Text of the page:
Hate Speech: Kaduna govt urged to review section 379, 380 of Penal Code, stringent prison terms
As Nigerian government especially Kaduna State Government is making efforts to review existing laws on hate speech to conform to the reality on ground, section 379 and 380 of the Penal Code been said to be too mild for an offence that is capable of setting people against one another hence the call on the government to review these sections.
While section 379 of the penal code stipulates an imprisonment of two years with an option of fine of N50,000, section 380 provides for only 6 months imprisonment with an option of N10,000 or both, no one should insult the dignity of anyone and get away with a fine of just N10,000, Director General (Media and Publicity) to immediate past Governor of Kaduna State, Alhaji Ahmed Maiyaki has said.
Speaking as a guest speaker and award recipient at a one-day symposium and award presentation organised by National Association of Kaduna State Students (NAKASS) held in Kaduna over the weekend, the media expert called on Kaduna state government to provide for stringent punitive prison terms with no option of fine in order to properly address the trend.
According to Maiyaki, hate speech employs discriminatory method to insult and stigmatize others on the basis of their race, ethnicity, gender, sexual orientation or other forms of group membership, “hate speech is simply any utterance, gesture, conduct, writing or display, which could incite people to violence or prejudicial action.
“Examples of hate languages can be found in our daily conduct. When you refer to someone as ‘Arne’. That is derogatory. That is hate speech. When you refer to someone as ‘Mallam’ or ‘Aboki’ or you call a lady ‘Karuwa’ simply because she is not dressed in a way that pleases you. That is hate speech”, he highlighted.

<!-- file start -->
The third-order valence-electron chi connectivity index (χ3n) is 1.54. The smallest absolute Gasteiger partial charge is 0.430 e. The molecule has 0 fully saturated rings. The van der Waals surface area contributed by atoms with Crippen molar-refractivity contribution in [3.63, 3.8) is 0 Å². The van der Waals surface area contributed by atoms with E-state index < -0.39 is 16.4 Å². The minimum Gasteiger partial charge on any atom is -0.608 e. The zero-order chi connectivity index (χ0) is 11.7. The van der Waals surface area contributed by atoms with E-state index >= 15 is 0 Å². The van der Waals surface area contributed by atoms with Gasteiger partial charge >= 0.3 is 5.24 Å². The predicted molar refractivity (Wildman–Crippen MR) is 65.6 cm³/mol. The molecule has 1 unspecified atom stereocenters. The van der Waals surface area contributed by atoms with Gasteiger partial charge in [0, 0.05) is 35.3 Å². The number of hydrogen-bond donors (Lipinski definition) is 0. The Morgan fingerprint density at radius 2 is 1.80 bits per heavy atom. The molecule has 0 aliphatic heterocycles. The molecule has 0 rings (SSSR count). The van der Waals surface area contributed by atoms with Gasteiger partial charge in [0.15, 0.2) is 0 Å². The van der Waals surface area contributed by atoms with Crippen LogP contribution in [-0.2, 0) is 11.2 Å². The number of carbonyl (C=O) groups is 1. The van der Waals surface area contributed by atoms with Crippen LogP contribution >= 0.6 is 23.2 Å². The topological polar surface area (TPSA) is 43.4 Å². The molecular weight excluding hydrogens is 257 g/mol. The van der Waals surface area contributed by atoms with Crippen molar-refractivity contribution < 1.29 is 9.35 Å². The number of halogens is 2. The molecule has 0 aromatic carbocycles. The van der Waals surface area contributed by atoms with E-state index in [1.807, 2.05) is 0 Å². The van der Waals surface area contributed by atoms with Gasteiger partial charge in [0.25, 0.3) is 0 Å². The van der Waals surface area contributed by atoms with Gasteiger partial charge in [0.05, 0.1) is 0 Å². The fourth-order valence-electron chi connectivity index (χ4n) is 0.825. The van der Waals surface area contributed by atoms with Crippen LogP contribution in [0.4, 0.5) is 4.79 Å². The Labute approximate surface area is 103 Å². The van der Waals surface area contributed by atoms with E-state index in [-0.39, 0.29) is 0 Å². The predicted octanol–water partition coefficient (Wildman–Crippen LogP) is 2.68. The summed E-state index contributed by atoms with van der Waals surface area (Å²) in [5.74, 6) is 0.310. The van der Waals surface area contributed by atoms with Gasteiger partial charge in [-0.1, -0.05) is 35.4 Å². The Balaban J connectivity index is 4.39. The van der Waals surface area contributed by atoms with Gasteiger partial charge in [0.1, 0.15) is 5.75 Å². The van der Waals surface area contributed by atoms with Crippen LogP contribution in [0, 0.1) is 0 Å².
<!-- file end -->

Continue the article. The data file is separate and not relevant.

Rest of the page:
Maiyaki noted that, peaceful co-existence begins with constructive, beautiful narrative about people, nation, schools among others as type of relationship that should exist between states with different social systems.
“The problem is that hate speech is often the gateway to discrimination, harassment and violence as well as a precursor to serious harmful criminal acts. It is doubtful if there will be hate-motivated violent attacks on any group without hate speech and the hatred it purveys as prelude.
“Many of the civil wars in the world sprung up from agitations that were laced with hate speech. On many occasions, genuine agitations lose their legitimacy when the advocacy is laced with elements of hatred”, he said.
Citing the example of Rwnada genocide of1994, he reminded the gathering that, the killings which is the worst in history was caused by hate language between the “Tutsis” and the “Hutus”, one group labeling the other as ‘cockroaches’.
“At the end of the 100-day war, available records say about 1 millions corpses of men, women and children were identified. This is aside corpses that were thrown into rivers, wells or burnt beyond recognition.
“Let me try and give us a vivid picture of the nature of the barbarism that happened during the unfortunate war. An average of 6 people were killed in every minute during the war. Between 250,000 to 500,000 women were raped. Another 20,000 girls were also raped and 67% of these raped women were infected with HIV or AIDS. 75,000 children were orphaned in that war. That is why today in Rwanda, the eldest among the surviving children heads 1 in every 4 households, 70% of the country’s population are ladies without husbands to marry. This is the result of hate language.
“Distinguished ladies and gentlemen; I am sure this is not the kind of Kaduna or Nigeria that we dream of for ourselves, our children and grand children. I believe we want a prosperous and developed nation, free of discrimination, with equal opportunities for all.
“These, however, are only possible when we respect one another and treat everyone with dignity. After all, we were all created by God”, he commended.
POSTED BY EDITOR